The life you and your spouse have during the divorce process may not be the same life you live post-divorce. People sometimes move to be closer to family, for a new job, or simply just to get a fresh start in life. In most cases, these moves still make child custody visitation possible. However, sometimes someone wants to move much further away. So, what can you do if your former spouse wants to move abroad with your child? It is important to remember that you do have options. For the purpose of this article, we will assume joint legal custody and orders that do not allow for the movement of one parent. These are fairly standard.
You Can Consent or Contest the Move
Your former spouse must inform you of their intention to move abroad with your child. When they do, you can either consent to the move or contest it. Most parents want to spend as much time as possible with their child and if they move abroad, that will likely be much more difficult. As such, many parents object to the move when the other parent makes the proposal. Still, there are some instances in which parents consent to the move, such as when it will be beneficial for the child and the child wants to go.
Legal Permission is Necessary
Even if you agree to the move, it is important to modify the orders to be consistent with this move. Until the current child custody order is modified, the original one will still stand and moving with your child without a modification would be a violation of the order. If you object to the move, you will have a chance to argue your case as to why the move would be detrimental to your child. Parents who have sole custody are more likely to obtain permission from the court to move with the child, although parents who have shared custody may also win their case.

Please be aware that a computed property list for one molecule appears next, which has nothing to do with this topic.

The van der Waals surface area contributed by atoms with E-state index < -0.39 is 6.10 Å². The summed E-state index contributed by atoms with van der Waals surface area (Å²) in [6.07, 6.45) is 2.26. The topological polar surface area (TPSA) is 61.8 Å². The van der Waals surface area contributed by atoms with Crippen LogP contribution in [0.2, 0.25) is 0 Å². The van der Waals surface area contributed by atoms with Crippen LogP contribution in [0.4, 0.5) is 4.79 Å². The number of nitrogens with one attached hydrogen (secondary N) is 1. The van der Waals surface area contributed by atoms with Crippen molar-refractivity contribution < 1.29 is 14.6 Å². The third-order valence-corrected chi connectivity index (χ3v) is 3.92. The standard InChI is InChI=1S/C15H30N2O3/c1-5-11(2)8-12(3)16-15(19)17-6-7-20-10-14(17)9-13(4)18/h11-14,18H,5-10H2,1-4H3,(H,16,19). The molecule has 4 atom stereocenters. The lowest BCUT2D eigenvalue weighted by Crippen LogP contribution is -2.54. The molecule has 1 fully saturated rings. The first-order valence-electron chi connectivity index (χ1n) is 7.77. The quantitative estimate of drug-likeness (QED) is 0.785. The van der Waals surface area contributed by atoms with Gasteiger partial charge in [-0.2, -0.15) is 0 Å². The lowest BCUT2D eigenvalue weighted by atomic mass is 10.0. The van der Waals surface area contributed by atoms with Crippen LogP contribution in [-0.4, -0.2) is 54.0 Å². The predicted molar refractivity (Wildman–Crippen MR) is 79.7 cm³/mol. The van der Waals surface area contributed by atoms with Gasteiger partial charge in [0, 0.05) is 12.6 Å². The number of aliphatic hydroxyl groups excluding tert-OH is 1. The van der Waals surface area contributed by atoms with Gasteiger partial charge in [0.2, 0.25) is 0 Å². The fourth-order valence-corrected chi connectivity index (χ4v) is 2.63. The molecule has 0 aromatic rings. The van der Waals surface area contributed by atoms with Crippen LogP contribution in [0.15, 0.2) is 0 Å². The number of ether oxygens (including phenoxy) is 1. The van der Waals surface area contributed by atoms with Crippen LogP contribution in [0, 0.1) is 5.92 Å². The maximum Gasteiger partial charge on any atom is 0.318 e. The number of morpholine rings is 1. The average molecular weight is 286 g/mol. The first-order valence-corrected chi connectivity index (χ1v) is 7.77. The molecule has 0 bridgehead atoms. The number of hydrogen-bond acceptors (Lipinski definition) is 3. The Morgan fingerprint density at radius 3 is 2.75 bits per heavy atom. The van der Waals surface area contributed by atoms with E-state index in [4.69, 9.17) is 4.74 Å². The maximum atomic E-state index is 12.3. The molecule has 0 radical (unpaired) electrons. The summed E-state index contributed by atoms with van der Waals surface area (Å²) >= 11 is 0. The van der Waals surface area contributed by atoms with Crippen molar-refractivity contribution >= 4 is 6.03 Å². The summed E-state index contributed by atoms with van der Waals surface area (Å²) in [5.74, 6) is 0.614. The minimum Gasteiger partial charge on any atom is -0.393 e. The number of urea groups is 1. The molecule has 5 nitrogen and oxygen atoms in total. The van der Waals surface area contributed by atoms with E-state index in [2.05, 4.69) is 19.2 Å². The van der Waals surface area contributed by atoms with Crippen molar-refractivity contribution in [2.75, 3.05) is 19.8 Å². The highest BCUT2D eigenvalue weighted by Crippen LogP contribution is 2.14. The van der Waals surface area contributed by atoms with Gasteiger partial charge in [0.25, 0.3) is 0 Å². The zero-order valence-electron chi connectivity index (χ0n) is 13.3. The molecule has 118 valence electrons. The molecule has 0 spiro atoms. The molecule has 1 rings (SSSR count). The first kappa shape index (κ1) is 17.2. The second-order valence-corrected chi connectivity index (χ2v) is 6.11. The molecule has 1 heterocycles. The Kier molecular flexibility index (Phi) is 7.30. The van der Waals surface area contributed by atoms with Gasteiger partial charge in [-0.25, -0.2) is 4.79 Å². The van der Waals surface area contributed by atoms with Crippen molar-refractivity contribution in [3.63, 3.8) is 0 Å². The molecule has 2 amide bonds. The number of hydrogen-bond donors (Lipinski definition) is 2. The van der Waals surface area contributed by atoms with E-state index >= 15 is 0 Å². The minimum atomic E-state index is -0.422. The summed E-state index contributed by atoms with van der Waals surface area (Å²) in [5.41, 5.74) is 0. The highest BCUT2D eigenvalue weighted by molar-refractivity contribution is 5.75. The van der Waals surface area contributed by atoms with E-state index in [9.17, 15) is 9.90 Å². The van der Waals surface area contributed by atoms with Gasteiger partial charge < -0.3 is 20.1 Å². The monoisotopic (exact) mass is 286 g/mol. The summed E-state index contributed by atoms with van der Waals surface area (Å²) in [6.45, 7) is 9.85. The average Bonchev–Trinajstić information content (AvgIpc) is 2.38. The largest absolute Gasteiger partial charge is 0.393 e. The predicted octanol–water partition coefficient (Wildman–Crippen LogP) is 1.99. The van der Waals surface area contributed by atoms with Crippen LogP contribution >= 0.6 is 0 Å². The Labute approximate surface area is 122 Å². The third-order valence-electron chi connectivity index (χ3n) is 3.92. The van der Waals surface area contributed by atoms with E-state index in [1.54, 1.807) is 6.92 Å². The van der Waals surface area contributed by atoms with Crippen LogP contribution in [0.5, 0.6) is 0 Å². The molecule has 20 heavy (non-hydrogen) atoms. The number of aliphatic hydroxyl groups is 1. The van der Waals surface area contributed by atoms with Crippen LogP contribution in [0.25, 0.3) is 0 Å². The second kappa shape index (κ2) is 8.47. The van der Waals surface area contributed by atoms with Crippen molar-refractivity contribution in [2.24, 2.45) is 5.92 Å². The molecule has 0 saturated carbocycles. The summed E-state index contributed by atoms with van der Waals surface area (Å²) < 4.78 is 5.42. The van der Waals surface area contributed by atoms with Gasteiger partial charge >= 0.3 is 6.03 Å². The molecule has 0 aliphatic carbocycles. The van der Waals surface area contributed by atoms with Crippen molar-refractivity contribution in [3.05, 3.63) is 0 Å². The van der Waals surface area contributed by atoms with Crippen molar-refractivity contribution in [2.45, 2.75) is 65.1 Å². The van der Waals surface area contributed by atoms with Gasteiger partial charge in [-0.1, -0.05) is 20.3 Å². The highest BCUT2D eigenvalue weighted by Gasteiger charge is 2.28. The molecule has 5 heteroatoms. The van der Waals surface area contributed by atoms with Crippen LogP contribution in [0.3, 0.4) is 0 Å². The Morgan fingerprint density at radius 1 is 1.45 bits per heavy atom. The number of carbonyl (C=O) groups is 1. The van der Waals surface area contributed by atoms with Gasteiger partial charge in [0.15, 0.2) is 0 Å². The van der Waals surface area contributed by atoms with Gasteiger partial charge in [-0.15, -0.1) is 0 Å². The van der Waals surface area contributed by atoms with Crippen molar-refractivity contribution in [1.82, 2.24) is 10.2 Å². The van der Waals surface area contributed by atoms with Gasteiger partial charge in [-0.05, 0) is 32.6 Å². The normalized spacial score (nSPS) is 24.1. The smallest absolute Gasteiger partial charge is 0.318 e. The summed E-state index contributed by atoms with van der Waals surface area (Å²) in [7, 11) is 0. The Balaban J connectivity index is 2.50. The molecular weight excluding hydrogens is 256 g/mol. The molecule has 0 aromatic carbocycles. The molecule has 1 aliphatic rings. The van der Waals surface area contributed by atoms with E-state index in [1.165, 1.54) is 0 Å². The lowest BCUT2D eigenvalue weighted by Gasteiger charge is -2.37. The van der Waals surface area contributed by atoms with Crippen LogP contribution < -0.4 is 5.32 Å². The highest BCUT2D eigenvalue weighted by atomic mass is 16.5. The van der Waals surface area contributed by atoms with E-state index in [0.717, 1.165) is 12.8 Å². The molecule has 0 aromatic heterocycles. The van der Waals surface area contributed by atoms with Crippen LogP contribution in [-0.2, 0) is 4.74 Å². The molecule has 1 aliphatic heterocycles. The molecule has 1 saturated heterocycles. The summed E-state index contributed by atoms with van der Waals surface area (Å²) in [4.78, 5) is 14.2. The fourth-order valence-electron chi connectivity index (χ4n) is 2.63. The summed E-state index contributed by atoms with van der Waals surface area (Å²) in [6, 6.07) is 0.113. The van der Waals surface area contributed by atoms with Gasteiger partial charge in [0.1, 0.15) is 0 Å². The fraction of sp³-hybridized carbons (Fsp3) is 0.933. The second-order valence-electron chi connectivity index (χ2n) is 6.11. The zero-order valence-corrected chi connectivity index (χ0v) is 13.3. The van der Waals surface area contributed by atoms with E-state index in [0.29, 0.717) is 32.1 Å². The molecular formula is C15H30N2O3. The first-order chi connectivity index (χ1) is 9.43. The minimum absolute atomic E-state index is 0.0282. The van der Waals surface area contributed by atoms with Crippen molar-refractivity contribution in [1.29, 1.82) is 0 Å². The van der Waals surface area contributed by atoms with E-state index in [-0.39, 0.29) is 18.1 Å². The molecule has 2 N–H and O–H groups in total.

Factors the Court will Consider
When making decisions in any child custody dispute, a family law judge will only consider what is in the best interests of the child. There are numerous factors a court will consider when determining whether a move is in the child’s best interests. These include:
- The reasoning given for the move
- Whether the move holds certain opportunities for the child, such as cultural or educational opportunities
- The relationship between each parent and the child
- The stability of the child’s life and whether the move will negatively affect it
- The distance of the move
- Any current ties the child has with their community, including their school life, friends, and community activities
- The preference of the child, when they are of a certain age and maturity
The family courts in California always presume that it is in a child’s best interests to maintain a healthy relationship with each parent. As such, a judge may deny the move or give the other parent full custody if the relationship is good enough to warrant it.
Our Child Custody Lawyer in Campbell Can Help with Your Case
If your former spouse wants to move with your child, it is important to speak to a lawyer that handles child custody cases. At Hepner & Pagan, LLP, our seasoned attorneys can advise on your case and help you obtain the most favorable outcome possible. Call us now at 408-688-9153 or contact us online to schedule a consultation.